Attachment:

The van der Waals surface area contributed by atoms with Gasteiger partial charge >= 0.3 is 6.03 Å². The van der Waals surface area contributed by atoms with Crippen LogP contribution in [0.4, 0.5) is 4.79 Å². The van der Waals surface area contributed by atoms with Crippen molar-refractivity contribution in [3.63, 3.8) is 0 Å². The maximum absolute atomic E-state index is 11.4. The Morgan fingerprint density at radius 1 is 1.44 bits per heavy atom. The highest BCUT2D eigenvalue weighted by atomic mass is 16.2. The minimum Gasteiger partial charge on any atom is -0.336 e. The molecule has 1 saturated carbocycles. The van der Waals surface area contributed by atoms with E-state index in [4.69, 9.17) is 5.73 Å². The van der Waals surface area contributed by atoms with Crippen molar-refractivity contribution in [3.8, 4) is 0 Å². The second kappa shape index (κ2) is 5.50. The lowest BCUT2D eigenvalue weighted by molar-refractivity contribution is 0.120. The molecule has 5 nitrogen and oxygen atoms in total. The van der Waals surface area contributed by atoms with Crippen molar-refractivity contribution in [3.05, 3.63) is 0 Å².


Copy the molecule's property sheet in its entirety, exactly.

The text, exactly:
The van der Waals surface area contributed by atoms with Gasteiger partial charge >= 0.3 is 6.03 Å². The van der Waals surface area contributed by atoms with Crippen LogP contribution in [0.4, 0.5) is 4.79 Å². The van der Waals surface area contributed by atoms with Crippen molar-refractivity contribution in [3.63, 3.8) is 0 Å². The maximum absolute atomic E-state index is 11.4. The Morgan fingerprint density at radius 1 is 1.44 bits per heavy atom. The highest BCUT2D eigenvalue weighted by atomic mass is 16.2. The minimum Gasteiger partial charge on any atom is -0.336 e. The molecule has 1 saturated carbocycles. The van der Waals surface area contributed by atoms with E-state index in [4.69, 9.17) is 5.73 Å². The van der Waals surface area contributed by atoms with Crippen molar-refractivity contribution in [3.8, 4) is 0 Å². The second kappa shape index (κ2) is 5.50. The lowest BCUT2D eigenvalue weighted by molar-refractivity contribution is 0.120. The molecule has 5 nitrogen and oxygen atoms in total. The van der Waals surface area contributed by atoms with Crippen molar-refractivity contribution in [3.05, 3.63) is 0 Å².